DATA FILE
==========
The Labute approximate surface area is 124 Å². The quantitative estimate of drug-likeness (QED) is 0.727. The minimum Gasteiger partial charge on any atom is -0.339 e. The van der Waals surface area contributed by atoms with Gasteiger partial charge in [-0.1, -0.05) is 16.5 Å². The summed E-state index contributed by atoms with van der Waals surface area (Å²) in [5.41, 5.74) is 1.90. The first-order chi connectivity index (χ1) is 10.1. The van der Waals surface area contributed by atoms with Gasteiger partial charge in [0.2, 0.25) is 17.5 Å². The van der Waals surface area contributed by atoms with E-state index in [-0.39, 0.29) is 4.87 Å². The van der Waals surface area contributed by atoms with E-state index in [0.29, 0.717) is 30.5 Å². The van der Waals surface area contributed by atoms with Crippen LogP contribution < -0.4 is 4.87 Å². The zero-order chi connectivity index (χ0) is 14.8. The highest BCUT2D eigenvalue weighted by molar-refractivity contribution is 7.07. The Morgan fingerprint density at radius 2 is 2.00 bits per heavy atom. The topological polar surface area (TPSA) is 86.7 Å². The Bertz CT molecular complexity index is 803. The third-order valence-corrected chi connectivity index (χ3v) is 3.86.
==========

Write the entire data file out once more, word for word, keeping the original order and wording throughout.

The Labute approximate surface area is 124 Å². The quantitative estimate of drug-likeness (QED) is 0.727. The minimum Gasteiger partial charge on any atom is -0.339 e. The van der Waals surface area contributed by atoms with Gasteiger partial charge in [-0.1, -0.05) is 16.5 Å². The summed E-state index contributed by atoms with van der Waals surface area (Å²) in [5.41, 5.74) is 1.90. The first-order chi connectivity index (χ1) is 10.1. The van der Waals surface area contributed by atoms with Gasteiger partial charge in [0.2, 0.25) is 17.5 Å². The van der Waals surface area contributed by atoms with E-state index in [-0.39, 0.29) is 4.87 Å². The van der Waals surface area contributed by atoms with E-state index in [0.29, 0.717) is 30.5 Å². The van der Waals surface area contributed by atoms with Crippen LogP contribution < -0.4 is 4.87 Å². The zero-order chi connectivity index (χ0) is 14.8. The highest BCUT2D eigenvalue weighted by molar-refractivity contribution is 7.07. The Morgan fingerprint density at radius 2 is 2.00 bits per heavy atom. The topological polar surface area (TPSA) is 86.7 Å². The Bertz CT molecular complexity index is 803. The third-order valence-corrected chi connectivity index (χ3v) is 3.86.